Finally, Stefano argued, “Here’s what I want, stick to the facts…. Stick to the facts, talk about facts.”
That sounds like a great idea.

 

By: Steve Benen, The Maddow Blog, March 28, 2014

March 29, 2014 Posted by | Affordable Care Act, Koch Brothers, Obamacare | , , , , , , | Leave a comment

“Christie’s Creepy Misogyny”: Behold His Despicable “Blame Bridget” Strategy

Gov. Chris Christie’s million-dollar taxpayer-funded self-exoneration in the Bridgegate scandal certainly found a bad guy — and it’s a gal.

Randy Mastro’s report put the blame squarely on two fired staffers, David Wildstein and deputy chief of staff Bridget Kelly. But its treatment of Kelly was mind-blowingly mean, describing her as “emotional,” “erratic” and as a liar; confirming Trenton gossip that she was “personally involved” with chief of staff Bill Stepien, and that Stepien apparently dumped her; alleging that she asked an aide to delete an incriminating email when the investigation began, thus implicating her not only in the plot’s execution but its coverup.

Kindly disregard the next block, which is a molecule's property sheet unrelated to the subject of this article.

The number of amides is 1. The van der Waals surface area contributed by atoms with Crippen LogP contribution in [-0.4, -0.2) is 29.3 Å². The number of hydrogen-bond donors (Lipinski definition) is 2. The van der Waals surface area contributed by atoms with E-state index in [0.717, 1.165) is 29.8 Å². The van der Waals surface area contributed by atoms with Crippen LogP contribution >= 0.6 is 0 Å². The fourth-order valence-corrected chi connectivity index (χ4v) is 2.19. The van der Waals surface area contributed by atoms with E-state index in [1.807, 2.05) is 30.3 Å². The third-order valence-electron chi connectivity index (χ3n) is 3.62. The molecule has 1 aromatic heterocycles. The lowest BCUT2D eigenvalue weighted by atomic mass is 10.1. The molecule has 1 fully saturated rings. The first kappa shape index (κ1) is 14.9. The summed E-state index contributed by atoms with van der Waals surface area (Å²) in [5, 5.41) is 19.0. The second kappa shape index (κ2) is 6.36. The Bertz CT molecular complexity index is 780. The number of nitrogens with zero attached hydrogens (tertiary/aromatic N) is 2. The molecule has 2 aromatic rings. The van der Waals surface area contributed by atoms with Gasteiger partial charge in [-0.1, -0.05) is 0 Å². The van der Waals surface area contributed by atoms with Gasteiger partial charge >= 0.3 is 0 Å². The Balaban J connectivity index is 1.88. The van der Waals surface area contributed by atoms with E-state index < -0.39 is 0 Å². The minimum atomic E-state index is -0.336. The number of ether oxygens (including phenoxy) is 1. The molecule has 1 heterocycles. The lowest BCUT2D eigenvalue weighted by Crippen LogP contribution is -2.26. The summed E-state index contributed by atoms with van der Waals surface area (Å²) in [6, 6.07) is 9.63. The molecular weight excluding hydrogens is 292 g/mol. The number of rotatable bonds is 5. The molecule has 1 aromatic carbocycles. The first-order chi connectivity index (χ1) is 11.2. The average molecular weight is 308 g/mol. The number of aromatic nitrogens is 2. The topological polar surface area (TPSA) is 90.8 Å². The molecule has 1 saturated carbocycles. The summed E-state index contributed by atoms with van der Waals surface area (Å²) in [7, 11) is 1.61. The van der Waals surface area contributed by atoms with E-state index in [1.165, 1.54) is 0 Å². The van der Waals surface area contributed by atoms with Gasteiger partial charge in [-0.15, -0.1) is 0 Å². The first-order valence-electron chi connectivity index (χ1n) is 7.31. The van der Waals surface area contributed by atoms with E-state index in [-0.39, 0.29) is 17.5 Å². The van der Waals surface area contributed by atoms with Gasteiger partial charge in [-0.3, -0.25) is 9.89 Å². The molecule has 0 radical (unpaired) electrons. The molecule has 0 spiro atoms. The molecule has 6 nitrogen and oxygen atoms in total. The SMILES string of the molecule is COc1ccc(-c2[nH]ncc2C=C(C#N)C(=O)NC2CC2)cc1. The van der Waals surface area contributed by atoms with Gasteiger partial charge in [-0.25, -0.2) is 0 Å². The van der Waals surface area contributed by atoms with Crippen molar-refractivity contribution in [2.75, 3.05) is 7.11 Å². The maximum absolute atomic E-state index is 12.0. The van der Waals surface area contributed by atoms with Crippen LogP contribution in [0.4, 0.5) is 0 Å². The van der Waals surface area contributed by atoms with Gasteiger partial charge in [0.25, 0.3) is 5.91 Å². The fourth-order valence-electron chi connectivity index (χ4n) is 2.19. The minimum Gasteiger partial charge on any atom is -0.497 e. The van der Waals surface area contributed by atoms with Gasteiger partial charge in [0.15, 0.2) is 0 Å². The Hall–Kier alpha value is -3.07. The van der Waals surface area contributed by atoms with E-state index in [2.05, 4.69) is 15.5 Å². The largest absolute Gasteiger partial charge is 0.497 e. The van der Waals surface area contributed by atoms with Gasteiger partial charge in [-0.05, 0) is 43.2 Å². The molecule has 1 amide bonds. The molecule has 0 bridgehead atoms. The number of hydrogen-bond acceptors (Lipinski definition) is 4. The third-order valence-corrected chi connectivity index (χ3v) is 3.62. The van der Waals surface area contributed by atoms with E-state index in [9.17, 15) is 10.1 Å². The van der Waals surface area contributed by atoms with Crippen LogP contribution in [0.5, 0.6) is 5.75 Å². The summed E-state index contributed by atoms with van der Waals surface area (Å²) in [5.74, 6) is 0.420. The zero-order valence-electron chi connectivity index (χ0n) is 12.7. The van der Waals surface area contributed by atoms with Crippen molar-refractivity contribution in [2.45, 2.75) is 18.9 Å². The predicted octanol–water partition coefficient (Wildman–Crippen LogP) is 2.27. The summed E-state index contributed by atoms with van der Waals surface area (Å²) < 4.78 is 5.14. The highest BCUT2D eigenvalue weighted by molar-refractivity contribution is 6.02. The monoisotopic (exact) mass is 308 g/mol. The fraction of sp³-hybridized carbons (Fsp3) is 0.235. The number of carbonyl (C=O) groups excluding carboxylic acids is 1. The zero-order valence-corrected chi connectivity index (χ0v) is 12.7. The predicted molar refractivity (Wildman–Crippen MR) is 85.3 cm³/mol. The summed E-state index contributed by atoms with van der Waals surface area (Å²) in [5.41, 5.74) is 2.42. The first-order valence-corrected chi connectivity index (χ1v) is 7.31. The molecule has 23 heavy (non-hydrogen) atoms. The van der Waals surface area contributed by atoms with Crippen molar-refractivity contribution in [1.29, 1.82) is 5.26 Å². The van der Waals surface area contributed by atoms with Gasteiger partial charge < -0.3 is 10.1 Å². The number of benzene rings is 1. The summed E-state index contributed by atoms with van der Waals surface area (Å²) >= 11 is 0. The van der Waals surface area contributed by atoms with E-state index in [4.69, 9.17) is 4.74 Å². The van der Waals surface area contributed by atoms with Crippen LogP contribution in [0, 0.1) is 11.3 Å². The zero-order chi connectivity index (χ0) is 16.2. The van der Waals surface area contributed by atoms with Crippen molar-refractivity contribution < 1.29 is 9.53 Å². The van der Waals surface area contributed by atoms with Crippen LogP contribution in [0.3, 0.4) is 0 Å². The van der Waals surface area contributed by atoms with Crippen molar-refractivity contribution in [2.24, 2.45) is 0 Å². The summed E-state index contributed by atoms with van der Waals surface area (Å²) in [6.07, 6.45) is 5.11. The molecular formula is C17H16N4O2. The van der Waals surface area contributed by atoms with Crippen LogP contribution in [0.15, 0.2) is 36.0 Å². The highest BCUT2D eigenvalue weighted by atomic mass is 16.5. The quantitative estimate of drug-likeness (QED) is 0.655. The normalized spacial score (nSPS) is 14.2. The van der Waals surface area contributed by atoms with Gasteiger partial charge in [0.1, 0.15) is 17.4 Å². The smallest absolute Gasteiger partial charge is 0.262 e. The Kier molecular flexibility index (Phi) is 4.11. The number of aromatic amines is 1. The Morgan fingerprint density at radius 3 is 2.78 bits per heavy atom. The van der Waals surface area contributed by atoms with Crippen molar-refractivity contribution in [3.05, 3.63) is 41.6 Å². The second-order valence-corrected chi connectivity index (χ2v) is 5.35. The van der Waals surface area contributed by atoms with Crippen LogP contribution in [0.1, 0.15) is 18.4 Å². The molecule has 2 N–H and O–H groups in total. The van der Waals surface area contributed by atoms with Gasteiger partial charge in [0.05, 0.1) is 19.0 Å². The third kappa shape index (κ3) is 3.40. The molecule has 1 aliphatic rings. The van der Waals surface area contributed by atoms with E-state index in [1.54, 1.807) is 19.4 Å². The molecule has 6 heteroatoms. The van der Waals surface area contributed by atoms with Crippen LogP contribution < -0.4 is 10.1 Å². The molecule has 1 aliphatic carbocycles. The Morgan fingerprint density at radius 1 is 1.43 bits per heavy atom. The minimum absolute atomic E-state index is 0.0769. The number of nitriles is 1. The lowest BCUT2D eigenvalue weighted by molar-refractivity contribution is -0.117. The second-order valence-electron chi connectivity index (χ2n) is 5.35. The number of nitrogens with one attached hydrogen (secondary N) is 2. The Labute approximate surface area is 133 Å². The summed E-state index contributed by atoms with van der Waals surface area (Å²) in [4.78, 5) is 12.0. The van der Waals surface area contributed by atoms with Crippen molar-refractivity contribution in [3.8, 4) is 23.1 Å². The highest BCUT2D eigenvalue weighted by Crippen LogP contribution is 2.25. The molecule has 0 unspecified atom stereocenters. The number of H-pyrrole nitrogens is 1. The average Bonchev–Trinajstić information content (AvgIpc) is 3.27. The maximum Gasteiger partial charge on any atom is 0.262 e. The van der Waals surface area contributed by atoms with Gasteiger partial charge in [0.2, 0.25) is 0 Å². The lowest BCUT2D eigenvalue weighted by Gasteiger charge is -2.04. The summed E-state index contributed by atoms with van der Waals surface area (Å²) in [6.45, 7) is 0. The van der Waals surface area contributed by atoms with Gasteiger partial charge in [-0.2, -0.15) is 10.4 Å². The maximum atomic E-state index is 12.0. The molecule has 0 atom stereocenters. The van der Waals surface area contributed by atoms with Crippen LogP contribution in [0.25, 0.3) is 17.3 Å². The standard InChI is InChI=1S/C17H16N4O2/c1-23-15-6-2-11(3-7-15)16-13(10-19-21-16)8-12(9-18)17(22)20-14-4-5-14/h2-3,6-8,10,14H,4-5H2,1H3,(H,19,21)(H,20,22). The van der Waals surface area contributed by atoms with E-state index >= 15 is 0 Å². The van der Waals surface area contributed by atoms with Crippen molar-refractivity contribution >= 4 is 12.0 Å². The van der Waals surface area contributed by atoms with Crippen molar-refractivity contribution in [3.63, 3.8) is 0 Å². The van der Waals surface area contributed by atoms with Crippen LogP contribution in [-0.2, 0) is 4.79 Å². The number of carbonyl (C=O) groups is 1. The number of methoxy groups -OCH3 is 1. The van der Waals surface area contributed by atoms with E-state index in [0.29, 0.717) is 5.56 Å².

It even recommended that Christie abolish the department Kelly headed and fold it into another office. Mastro stopped just short of suggesting the state torch Kelly’s office and salt the earth it once stood on. That may be what Christie plans to announce at his press conference this afternoon.

Christie’s lawyers’ treatment of Kelly was so shoddy that Stepien, formerly the governor’s former right-hand man, was forced to release a statement denouncing the report’s “gratuitous reference” to his “brief” relationship with Kelly as “a regrettable distraction.”

Blaming the woman goes back to Eve, so it shouldn’t be particularly surprising. But I still find this story bizarre: Why is Christie so determined not only to blame his former allies, but to shame them? He himself called Kelly “stupid” in his two-hour pity-party last January, while he depicted Wildstein as a high-school loser to his student-athlete-president demigod. Now his lawyers have used Stepien to smear Kelly – and that’s pissed off not only Stepien but Kelly’s friends, who took to the New York Times to denounce the report’s heaping dose of sexism in its depiction of Christie’s once fiercely loyal aide.

Mastro’s report maligns Kelly’s competence from the beginning, noting that she was promoted to Stepien’s old job “though she lacked Stepien’s expertise and background.” It even resorts to inaccuracies to heap blame on Kelly, the New York Times reports, accusing her of canceling meetings with Jersey City Mayor Steve Fulop after he declined to endorse Christie, when documents show others in the administration canceled the meetings.